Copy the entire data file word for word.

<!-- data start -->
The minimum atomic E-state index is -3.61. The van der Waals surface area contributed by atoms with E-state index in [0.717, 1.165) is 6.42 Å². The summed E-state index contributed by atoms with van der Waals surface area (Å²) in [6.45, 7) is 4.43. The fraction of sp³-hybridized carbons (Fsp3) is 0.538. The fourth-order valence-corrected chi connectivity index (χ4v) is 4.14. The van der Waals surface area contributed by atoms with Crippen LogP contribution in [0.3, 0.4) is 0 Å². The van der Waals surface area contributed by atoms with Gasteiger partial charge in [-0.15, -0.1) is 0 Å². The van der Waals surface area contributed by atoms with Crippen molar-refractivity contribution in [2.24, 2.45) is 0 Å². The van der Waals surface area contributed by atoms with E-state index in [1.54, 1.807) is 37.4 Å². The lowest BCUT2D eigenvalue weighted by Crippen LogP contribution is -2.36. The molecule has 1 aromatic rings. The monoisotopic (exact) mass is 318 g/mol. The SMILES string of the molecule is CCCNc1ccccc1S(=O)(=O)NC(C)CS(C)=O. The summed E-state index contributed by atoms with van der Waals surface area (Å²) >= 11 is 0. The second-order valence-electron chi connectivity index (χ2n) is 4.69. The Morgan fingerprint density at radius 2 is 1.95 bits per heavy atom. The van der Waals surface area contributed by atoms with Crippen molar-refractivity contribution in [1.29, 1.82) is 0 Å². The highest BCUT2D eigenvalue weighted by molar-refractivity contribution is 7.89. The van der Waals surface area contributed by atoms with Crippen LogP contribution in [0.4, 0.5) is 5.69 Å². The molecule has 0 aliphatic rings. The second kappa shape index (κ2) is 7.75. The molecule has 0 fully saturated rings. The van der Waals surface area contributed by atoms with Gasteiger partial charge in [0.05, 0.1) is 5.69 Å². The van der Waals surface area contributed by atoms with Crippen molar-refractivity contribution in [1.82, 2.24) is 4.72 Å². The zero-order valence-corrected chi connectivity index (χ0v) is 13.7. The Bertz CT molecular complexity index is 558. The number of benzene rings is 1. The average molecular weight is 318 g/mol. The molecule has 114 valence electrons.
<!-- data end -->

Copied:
The minimum atomic E-state index is -3.61. The van der Waals surface area contributed by atoms with E-state index in [0.717, 1.165) is 6.42 Å². The summed E-state index contributed by atoms with van der Waals surface area (Å²) in [6.45, 7) is 4.43. The fraction of sp³-hybridized carbons (Fsp3) is 0.538. The fourth-order valence-corrected chi connectivity index (χ4v) is 4.14. The van der Waals surface area contributed by atoms with Crippen LogP contribution in [0.3, 0.4) is 0 Å². The van der Waals surface area contributed by atoms with Gasteiger partial charge in [-0.15, -0.1) is 0 Å². The van der Waals surface area contributed by atoms with Crippen molar-refractivity contribution in [2.24, 2.45) is 0 Å². The van der Waals surface area contributed by atoms with E-state index in [1.54, 1.807) is 37.4 Å². The lowest BCUT2D eigenvalue weighted by Crippen LogP contribution is -2.36. The molecule has 1 aromatic rings. The monoisotopic (exact) mass is 318 g/mol. The SMILES string of the molecule is CCCNc1ccccc1S(=O)(=O)NC(C)CS(C)=O. The summed E-state index contributed by atoms with van der Waals surface area (Å²) >= 11 is 0. The second-order valence-electron chi connectivity index (χ2n) is 4.69. The Morgan fingerprint density at radius 2 is 1.95 bits per heavy atom. The van der Waals surface area contributed by atoms with Crippen molar-refractivity contribution in [1.29, 1.82) is 0 Å². The highest BCUT2D eigenvalue weighted by molar-refractivity contribution is 7.89. The van der Waals surface area contributed by atoms with Crippen LogP contribution in [0.4, 0.5) is 5.69 Å². The molecule has 0 aliphatic rings. The second kappa shape index (κ2) is 7.75. The molecule has 0 fully saturated rings. The van der Waals surface area contributed by atoms with Gasteiger partial charge in [0.05, 0.1) is 5.69 Å². The van der Waals surface area contributed by atoms with Crippen molar-refractivity contribution in [1.82, 2.24) is 4.72 Å². The zero-order valence-corrected chi connectivity index (χ0v) is 13.7. The Bertz CT molecular complexity index is 558. The number of benzene rings is 1. The average molecular weight is 318 g/mol. The molecule has 114 valence electrons.